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Conflict Avoidance

Author: Micah Zenko, Senior Fellow
December 4, 2013


On Friday, Nov. 29, President Barack Obama released a letter to congressional leaders which he wrote to "inform you of my intent to release a new National Security Strategy in early 2014." The National Security Strategy (NSS) was first required as part of the Goldwater-Nichols defense reorganization legislation of 1986. The law mandated that the president submit an annual report to Congress outlining U.S. national security interests, goals, and objectives, as well as the adequacy of capabilities to achieve them. (Since 2002, presidents have submitted them every four years.) The NSS is intended to provide strategic yet prioritized guidance from which national security agencies base their own guidance documents, budgets, directive, and policies. For the Pentagon, this includes the National Defense Strategy, National Military Strategy, Guidance for the Employment of the Forces, and others. But this theoretical flow of guidance documents is rarely indicative of how things work in practice. One very senior Pentagon official in the George W. Bush administration told me that he never saw the infamous "preemptive war" NSS of 2002 before it appeared on the White House's website.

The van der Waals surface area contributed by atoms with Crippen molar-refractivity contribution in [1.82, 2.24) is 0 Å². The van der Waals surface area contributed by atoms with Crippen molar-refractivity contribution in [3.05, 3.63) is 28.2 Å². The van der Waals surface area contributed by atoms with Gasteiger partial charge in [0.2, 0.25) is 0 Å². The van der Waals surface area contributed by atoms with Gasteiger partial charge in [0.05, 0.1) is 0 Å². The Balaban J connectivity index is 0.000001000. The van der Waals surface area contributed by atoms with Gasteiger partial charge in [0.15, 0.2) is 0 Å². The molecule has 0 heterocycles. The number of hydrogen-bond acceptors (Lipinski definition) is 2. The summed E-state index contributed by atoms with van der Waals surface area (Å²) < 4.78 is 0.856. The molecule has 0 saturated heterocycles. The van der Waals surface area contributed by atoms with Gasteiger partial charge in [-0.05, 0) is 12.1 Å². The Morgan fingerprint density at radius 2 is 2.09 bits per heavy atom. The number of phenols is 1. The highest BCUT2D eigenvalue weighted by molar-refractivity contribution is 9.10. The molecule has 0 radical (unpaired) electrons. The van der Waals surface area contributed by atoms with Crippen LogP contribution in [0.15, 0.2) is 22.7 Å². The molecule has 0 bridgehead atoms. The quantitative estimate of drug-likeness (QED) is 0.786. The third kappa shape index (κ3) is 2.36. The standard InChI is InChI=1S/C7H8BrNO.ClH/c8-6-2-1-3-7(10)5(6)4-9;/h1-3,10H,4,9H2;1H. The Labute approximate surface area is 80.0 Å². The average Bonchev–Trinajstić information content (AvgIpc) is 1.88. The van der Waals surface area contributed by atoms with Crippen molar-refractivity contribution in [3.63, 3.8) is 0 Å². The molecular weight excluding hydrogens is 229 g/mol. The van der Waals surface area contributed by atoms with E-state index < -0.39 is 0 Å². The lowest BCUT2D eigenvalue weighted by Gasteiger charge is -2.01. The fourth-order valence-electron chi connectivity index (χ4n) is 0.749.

To be fair, there's a lot to read. Because each NSS is frankly too long -- the first comprehensive one developed under President Ronald Reagan was 41 pages; the latest was 52 pages -- they tend to be remembered (if at all) for one or two notable highlights. For example, Obama's 2010 NSS was characterized by analysts as the anti-Bush strategy, which highlighted America's restraint in the world and renewed partnerships with friends and allies.

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